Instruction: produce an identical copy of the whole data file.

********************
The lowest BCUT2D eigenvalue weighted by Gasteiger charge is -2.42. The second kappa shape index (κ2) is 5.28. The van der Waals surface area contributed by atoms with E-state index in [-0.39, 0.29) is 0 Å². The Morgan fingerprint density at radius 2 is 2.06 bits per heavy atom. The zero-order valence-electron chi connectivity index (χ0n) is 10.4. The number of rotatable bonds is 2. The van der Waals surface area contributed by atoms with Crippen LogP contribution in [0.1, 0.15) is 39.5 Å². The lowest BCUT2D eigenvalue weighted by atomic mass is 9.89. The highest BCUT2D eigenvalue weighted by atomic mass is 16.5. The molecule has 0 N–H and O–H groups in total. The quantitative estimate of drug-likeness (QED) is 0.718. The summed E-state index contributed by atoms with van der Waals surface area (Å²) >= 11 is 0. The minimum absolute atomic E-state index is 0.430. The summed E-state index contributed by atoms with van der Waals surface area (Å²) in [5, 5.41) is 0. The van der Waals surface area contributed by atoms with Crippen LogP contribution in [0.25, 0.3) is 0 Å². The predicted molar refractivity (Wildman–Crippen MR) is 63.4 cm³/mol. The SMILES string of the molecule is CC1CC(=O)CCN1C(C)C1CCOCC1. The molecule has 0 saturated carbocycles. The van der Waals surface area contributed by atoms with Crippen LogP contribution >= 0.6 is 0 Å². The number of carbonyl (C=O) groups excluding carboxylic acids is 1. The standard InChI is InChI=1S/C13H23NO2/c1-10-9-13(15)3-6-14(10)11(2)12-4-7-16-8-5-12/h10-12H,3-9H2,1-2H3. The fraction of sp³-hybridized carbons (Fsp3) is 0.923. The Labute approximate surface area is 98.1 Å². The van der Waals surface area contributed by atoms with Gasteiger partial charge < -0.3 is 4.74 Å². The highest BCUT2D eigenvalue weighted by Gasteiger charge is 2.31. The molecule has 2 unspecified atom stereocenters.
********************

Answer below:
The lowest BCUT2D eigenvalue weighted by Gasteiger charge is -2.42. The second kappa shape index (κ2) is 5.28. The van der Waals surface area contributed by atoms with E-state index in [-0.39, 0.29) is 0 Å². The Morgan fingerprint density at radius 2 is 2.06 bits per heavy atom. The zero-order valence-electron chi connectivity index (χ0n) is 10.4. The number of rotatable bonds is 2. The van der Waals surface area contributed by atoms with Crippen LogP contribution in [0.1, 0.15) is 39.5 Å². The lowest BCUT2D eigenvalue weighted by atomic mass is 9.89. The highest BCUT2D eigenvalue weighted by atomic mass is 16.5. The molecule has 0 N–H and O–H groups in total. The quantitative estimate of drug-likeness (QED) is 0.718. The summed E-state index contributed by atoms with van der Waals surface area (Å²) >= 11 is 0. The minimum absolute atomic E-state index is 0.430. The summed E-state index contributed by atoms with van der Waals surface area (Å²) in [5, 5.41) is 0. The van der Waals surface area contributed by atoms with Crippen LogP contribution in [0.25, 0.3) is 0 Å². The predicted molar refractivity (Wildman–Crippen MR) is 63.4 cm³/mol. The SMILES string of the molecule is CC1CC(=O)CCN1C(C)C1CCOCC1. The molecule has 0 saturated carbocycles. The van der Waals surface area contributed by atoms with Crippen LogP contribution >= 0.6 is 0 Å². The number of carbonyl (C=O) groups excluding carboxylic acids is 1. The standard InChI is InChI=1S/C13H23NO2/c1-10-9-13(15)3-6-14(10)11(2)12-4-7-16-8-5-12/h10-12H,3-9H2,1-2H3. The fraction of sp³-hybridized carbons (Fsp3) is 0.923. The Labute approximate surface area is 98.1 Å². The van der Waals surface area contributed by atoms with Gasteiger partial charge < -0.3 is 4.74 Å². The highest BCUT2D eigenvalue weighted by Gasteiger charge is 2.31. The molecule has 2 unspecified atom stereocenters.